government, on its part, was perhaps too busy projecting the stellar show of the Indian IT
sector and did not find it necessary to launch an enquiry into these 'complaints,' so to
speak. Thus by way of negligence the government too is equally guilty in not having
managed to save the shareholders, the employees and some clients of the company from
losing heavily Ramalingam Raju along with two other accused of the scandal, had been
granted bail from Supreme court on 4 November, 2011 as the investigation agency CBI
failed to file the charge sheet even after more than 33 months Raju being arrested.
5. Saradha Group of Financial Scandal
About the Fraud:
The Saradha Group financial scandal, was one of the major financial fraud that was
caused by the collapse of a Ponzi scheme run by Saradha Group, a consortium of over
200 private companies that was believed to be running a wide variety of collective
investment schemes (popularly but incorrectly referred to as chit fund) in Eastern India.
The group leveraged its apparent proximity to political and bureaucratic powers centers
to rapidly build up an image of a successful and trustworthy financial organization among
its investors. The group collected a predictable amount of INR 200–300 billion from over
1.7 million clients and depositors before collapsing in April 2013. Afterward the State
Government of West Bengal, where the Saradha Group and the majority of duped
investors were based, instituted an inquiry commission to explore the collapse and also
set up a fund of INR 5 billion to ensure that low-income investors are not bankrupted.
The Union Government through the Income Tax Department and Enforcement
Directorate also launched a multi-agency probe to investigate the Saradha scam, as well
as other similar Ponzi schemes. In May 2014, the Supreme Court of India citing inter-
state ramifications, possible international money laundering, serious regulatory failures
and alleged political nexus transferred all investigations in the Saradha Scam and other
Ponzi schemes to Central Bureau of Investigation, the federal investigative agency.
Impact of the Scam
All those companies which were illegally mobilizing deposits they have diverted
considerable funds (estimated to be around INR 240 billion in the last three years) from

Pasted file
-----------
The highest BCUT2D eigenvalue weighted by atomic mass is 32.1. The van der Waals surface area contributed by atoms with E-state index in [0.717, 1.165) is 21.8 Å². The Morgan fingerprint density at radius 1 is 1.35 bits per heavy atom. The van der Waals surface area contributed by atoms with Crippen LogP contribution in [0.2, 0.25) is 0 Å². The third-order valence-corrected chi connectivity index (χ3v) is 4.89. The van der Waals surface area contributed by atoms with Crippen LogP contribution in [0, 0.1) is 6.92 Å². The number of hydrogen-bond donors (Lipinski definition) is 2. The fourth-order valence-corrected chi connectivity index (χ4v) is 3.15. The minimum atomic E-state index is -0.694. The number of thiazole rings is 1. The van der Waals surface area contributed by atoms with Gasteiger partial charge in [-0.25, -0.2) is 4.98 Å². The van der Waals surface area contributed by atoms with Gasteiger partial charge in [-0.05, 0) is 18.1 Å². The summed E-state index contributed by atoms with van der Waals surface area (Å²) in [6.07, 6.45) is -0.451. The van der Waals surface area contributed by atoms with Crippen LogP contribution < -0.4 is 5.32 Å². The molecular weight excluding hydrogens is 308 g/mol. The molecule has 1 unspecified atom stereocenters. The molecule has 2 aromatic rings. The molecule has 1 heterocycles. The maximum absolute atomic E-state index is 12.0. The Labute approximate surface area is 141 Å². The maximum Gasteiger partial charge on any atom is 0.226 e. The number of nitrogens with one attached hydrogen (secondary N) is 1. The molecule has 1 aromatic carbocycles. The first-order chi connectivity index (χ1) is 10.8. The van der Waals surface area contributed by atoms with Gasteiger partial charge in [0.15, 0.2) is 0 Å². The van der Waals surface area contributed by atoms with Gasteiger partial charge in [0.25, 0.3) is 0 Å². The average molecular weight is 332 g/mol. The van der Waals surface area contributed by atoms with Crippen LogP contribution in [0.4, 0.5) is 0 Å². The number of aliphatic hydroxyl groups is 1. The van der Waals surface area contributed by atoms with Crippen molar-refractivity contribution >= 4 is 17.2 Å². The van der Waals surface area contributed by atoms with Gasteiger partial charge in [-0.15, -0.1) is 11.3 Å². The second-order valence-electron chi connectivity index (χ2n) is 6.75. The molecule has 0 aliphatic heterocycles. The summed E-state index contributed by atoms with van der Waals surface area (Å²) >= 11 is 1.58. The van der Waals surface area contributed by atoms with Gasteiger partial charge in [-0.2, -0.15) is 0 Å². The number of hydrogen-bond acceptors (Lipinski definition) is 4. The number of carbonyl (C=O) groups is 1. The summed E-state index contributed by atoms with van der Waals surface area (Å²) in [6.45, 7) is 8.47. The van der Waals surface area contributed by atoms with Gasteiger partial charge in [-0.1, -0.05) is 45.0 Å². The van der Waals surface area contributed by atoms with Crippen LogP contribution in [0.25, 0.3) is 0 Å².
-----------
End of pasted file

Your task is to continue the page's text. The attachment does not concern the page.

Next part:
small savings funds promoted by state government. The official data show a steady slide
in small-savings deposits and a spurt in withdrawals, which left a thin slice for the state
government to borrow from to make ends meet. This had ripple effect on the overall
macroeconomic situation of the state, as because instead of being used by government for
public purpose the money went into Ponzi schemes which either were siphoned off to
foreign locations or were put to use for private gains. Apart from that majority of the
depositors in Saradha group came from the lowest economic strata, the loss of the
investment would result in a further decrease in social mobility.
Actions Taken Against:
The first step was taken by Central Bureau of Investigation (CBI) On 30 April 2013 it
started its investigation into the scam in Assam at the request of the state government It
had been indicated by Chief Minister of Tripura that Tripura may also order CBI probe
into Saradha chit fund scam. In May 2014, Supreme Court transferred all investigations
into 44 deposit mobilizing companies, including Saradha Group of Companies, suspected
of running variations of Ponzi scams in the states of West Bengal, Odissa, Assam,
Jharkhand and Tripura to CBI. CBI asked several prominent personalities who were
connected with Saradha Group in some capacity or other and arrested a few. Some
significant detainees were: Rajat Majumdar, Trinamool vice president and former
Director General of Police (DGP) in West Bengal, Sadananda Gogoi, a noted Assamese
singer and filmmaker Ashok Mohanty, Odissa's former advocate general Former Assam
DGP Shankar Barua who was under scanner in the Saradha scam and whose house was
searched by CBI committed suicide.
6. Waste Management Scandal:
About the Scam:
Waste Management, Inc. experienced many fraudulent crimes within its company
between the years of 1992 and 1997. Waste Management Company reported $1.7 billion